Watching a paralyzed patient progress from depression, anger, grief and frustration to enthusiasm and independence again has always been a pleasure beyond words! Comforting a dying patient after a long illness, though sad, gives relief to the patient and their families. It gives nurses feelings of pride that we can provide some support for them.

All people have the same basic needs. Over the years I also found that people, from different cultures or beliefs, all have basic needs, fears and emotions; all of them love someone and most are loved by someone. They all need our patience, understanding, education, and emotional support.

Nurses have the same basic caring attitudes. Nurses have not changed that much in their innate compassion, responses to the pain or suffering of others. They still weep with families. They still spend time with patients when they really don’t have the time to. They still give a good night hug to a child or elderly patient. I have found the emotional and physical strength of nurses to be amazing.

Nurses are healers. Nurses touch, help, teach, support, heal and comfort in life and in death. Our very presence, knowledge, compassion, and action is vital to our patients’ care. We are with them all day and see changes when they happen, get lab results and notify the doctors, admit patients, share their concerns. We forge relationships quickly with total strangers and gain their trust, which is a miraculous feat in itself both then and now.

There have been many changes in nursing over 38 years. Nursing has grown and changed in some ways. But the basic people skills we have may be the most important unchanged healing offering we have to give.

10 thoughts on “Nursing Then And Now: Some Surprising Similarities and Differences

    1. Wow! Why, thank you, Coastalmom! I am so glad you liked this! That is a high compliment for me. I wrote it originally for a site which has since closed and decided to share it and some other of my articles here. Hugs! Hope you are doing well!!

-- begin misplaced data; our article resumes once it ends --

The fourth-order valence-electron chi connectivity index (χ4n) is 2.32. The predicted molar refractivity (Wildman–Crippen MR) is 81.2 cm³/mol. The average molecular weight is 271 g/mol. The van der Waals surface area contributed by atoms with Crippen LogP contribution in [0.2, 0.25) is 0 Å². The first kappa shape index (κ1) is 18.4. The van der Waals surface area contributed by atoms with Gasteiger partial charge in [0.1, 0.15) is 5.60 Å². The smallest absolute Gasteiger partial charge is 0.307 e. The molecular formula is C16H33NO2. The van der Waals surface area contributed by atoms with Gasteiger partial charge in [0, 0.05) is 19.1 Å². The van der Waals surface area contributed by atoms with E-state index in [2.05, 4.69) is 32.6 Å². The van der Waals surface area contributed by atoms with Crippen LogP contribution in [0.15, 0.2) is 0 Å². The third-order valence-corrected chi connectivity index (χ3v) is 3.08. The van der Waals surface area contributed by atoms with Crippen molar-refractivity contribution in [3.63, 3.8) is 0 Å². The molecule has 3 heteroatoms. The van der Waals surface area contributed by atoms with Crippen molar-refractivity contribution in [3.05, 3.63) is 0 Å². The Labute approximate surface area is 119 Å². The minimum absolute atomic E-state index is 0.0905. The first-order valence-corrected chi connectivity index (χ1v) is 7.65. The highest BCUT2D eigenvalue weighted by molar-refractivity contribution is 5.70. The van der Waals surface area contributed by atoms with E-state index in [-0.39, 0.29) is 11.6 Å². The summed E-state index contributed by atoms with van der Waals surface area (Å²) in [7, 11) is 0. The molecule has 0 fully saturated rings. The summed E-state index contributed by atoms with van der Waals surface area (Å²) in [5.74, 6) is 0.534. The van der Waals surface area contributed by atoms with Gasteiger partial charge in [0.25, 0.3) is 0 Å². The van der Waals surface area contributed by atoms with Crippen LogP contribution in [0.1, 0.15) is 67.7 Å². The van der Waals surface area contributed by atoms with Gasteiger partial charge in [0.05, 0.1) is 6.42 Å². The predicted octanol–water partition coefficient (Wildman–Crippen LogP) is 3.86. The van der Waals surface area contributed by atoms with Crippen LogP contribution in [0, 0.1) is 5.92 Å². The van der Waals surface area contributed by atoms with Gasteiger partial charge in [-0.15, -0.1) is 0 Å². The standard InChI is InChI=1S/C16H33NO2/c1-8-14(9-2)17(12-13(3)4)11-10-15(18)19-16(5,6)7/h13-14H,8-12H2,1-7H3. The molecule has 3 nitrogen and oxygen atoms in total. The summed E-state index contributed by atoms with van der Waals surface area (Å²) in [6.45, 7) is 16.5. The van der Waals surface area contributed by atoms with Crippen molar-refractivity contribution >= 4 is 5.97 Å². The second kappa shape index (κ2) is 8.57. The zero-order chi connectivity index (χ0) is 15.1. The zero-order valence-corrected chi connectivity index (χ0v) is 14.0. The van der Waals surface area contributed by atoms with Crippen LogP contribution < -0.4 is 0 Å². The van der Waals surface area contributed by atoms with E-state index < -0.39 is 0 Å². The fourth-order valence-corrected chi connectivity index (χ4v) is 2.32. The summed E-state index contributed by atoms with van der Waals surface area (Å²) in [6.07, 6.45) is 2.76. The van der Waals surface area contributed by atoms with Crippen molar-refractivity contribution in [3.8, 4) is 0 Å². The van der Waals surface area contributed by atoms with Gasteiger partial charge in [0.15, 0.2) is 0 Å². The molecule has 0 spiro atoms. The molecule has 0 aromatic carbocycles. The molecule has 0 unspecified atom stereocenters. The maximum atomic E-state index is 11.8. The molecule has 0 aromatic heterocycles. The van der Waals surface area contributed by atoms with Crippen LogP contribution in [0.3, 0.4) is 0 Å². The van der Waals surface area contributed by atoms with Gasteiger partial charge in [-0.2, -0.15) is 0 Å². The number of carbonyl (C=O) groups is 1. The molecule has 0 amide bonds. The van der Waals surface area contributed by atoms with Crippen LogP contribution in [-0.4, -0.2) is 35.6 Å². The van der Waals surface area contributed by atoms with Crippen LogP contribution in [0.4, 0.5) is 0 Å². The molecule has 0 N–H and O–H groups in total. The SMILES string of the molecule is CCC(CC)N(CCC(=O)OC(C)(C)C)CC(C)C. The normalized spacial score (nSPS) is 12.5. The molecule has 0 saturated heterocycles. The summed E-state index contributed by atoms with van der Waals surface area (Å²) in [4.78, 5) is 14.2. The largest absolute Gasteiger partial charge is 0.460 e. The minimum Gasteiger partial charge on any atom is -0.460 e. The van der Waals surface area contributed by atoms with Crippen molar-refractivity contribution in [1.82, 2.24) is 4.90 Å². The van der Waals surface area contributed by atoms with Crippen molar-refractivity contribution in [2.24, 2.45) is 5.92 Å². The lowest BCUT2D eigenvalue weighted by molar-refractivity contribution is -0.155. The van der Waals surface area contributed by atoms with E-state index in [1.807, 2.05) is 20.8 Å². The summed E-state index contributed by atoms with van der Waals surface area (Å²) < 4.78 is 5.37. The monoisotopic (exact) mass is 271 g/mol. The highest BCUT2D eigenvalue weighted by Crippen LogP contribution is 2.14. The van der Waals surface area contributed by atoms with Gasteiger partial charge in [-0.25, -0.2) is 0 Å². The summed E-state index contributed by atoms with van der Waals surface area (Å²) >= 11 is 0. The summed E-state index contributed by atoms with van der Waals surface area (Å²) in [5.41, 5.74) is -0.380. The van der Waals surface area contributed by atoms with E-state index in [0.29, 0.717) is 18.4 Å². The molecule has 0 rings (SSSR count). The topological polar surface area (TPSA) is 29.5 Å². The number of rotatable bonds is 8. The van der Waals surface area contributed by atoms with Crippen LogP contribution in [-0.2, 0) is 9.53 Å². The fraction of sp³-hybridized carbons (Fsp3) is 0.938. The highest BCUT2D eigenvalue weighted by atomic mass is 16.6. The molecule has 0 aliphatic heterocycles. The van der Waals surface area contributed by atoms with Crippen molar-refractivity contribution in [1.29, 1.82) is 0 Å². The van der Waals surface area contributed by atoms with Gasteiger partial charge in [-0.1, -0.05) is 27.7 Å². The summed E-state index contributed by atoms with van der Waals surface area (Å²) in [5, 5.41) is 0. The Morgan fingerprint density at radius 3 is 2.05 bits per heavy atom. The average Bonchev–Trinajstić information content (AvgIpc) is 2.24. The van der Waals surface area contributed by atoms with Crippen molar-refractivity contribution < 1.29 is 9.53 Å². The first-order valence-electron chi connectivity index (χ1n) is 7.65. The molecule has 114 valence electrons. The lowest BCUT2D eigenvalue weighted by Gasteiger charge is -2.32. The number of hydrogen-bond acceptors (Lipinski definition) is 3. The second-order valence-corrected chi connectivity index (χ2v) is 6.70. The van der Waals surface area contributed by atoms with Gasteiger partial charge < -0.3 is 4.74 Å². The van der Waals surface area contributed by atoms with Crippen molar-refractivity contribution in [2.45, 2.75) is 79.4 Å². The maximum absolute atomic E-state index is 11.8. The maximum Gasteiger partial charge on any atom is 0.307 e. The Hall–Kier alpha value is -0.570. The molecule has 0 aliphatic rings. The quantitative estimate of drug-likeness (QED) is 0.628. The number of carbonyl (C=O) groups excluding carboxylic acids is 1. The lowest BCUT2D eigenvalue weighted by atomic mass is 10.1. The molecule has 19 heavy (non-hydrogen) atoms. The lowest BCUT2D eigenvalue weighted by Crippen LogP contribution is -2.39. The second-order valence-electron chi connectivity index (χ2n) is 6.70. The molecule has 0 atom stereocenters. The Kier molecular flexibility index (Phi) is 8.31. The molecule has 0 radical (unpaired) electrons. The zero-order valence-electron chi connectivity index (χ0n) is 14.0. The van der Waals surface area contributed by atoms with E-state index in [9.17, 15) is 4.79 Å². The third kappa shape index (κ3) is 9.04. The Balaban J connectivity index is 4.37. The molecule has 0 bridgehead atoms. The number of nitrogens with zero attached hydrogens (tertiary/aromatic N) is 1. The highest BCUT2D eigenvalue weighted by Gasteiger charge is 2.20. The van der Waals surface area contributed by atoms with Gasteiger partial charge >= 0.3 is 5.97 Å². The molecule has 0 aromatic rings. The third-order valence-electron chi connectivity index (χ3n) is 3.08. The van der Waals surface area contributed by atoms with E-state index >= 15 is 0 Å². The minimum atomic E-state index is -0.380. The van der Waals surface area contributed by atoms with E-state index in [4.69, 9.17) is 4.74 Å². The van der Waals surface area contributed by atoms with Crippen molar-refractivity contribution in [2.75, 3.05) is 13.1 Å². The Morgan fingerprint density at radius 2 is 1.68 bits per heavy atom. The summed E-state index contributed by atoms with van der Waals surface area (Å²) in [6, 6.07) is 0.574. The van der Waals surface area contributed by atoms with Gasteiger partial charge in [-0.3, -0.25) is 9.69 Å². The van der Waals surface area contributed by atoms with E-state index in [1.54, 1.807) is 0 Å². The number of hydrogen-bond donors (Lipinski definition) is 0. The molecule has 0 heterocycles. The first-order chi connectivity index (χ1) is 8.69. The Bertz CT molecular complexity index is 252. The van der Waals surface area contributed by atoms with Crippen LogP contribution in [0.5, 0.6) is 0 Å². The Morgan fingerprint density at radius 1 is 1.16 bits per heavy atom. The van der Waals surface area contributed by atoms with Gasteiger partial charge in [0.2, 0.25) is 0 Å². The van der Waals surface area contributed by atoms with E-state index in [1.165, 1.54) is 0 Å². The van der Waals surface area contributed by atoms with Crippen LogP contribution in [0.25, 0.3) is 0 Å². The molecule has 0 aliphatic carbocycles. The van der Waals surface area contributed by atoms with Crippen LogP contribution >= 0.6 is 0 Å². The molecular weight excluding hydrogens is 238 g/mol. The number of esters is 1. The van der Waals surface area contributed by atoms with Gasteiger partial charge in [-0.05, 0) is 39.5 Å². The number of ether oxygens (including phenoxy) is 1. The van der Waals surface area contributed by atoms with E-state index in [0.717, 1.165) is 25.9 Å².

1. I spent, I think 3 days in Wake Med-Cary a couple of months ago, and found too, that there are different kinds of nurses. Some are clearly better at multi-tasking than others are. Some clearly care more than others are. I had one young nurse that came over as a fill in from ICU. She moved the bed down so I could scoot right over from my walker. Others had made me climb up into the bed from my walker while in terrible back pain. And then there was a nurse’s aide that was a gift from heaven. Cleaning up after me when I had had an embarrassing accident because I wasn’t allowed to get out of bed alone. I wish I had gotten her name.
    There was a team that came by from social services, I think they said. They too were a gift from heaven, asking me all kinds of questions about what I’d need when I got out of the hospital. One question they asked is if I wanted to make good or bad comments about any of the doctors. I told them about the nurse’s aide, so maybe she did get recogized for her good care, and I told them I hadn’t seen a doctor since leaving the ER.
    Well surprise, the doctor showed up in my room a short time later. 😉
    And my sister Nancy called me the first day I was in to remind me to thank everyone for every thing… that it was their job and most wanted to be there doing it, but few received thanks, so I was certain to thank everyone for every thing they did for me.

    Liked by 1 person

    1. Anne, we have come a long way and every day it feels like the medical field is discovering something new to heal, or lessen. It gives me great hope for those who suffer illnesses or disease. Thank you for commenting!!


  2. Thank you, RB for sharing your observations. As you pointed out, I too have seen some nurses, doctors, nurse techs and other staff who for whatever reasons did not have an inkling of what it is like to lose a loved one; to be totally dependent; to feel left in the dark with no one to help; to feel the warmth of compassion, of a smiling face asking how you are doing. Having been a patient I can understand the anxiety of having one who was not focused on my well being. On the other hand I do believe their are more who do care and want to help. But even some of them have bad days due to home problems or more new tasks added to their assignments when they are already behind. I believe most of the hospital staff are working the best they can. Some have better education or been trained by better teachers. I am glad that you had more episodes of kindness than of unkindness. I hope you are feeling much better now and healing well..